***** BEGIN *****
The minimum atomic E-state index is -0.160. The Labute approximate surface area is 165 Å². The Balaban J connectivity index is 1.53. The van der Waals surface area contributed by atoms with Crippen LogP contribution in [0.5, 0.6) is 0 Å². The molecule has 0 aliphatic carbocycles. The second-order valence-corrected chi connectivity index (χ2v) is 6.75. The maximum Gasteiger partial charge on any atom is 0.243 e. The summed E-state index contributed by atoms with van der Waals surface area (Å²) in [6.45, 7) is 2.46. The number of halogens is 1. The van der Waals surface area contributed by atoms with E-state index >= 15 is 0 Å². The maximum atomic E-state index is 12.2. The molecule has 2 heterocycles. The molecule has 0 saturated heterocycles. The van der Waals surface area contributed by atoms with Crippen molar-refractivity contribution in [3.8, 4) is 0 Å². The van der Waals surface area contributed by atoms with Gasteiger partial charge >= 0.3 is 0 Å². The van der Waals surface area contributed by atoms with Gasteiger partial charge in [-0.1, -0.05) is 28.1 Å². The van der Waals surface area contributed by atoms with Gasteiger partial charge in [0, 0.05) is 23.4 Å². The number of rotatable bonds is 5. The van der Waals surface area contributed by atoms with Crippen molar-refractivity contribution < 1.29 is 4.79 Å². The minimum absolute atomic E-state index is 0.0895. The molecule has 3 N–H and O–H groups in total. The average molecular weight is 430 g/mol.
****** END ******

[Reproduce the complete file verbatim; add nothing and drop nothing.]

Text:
The minimum atomic E-state index is -0.160. The Labute approximate surface area is 165 Å². The Balaban J connectivity index is 1.53. The van der Waals surface area contributed by atoms with Crippen LogP contribution in [0.5, 0.6) is 0 Å². The molecule has 0 aliphatic carbocycles. The second-order valence-corrected chi connectivity index (χ2v) is 6.75. The maximum Gasteiger partial charge on any atom is 0.243 e. The summed E-state index contributed by atoms with van der Waals surface area (Å²) in [6.45, 7) is 2.46. The number of halogens is 1. The van der Waals surface area contributed by atoms with E-state index >= 15 is 0 Å². The maximum atomic E-state index is 12.2. The molecule has 2 heterocycles. The molecule has 0 saturated heterocycles. The van der Waals surface area contributed by atoms with Crippen molar-refractivity contribution in [3.8, 4) is 0 Å². The van der Waals surface area contributed by atoms with Gasteiger partial charge >= 0.3 is 0 Å². The van der Waals surface area contributed by atoms with Gasteiger partial charge in [-0.1, -0.05) is 28.1 Å². The van der Waals surface area contributed by atoms with Gasteiger partial charge in [0, 0.05) is 23.4 Å². The number of rotatable bonds is 5. The van der Waals surface area contributed by atoms with Crippen molar-refractivity contribution < 1.29 is 4.79 Å². The minimum absolute atomic E-state index is 0.0895. The molecule has 3 N–H and O–H groups in total. The average molecular weight is 430 g/mol.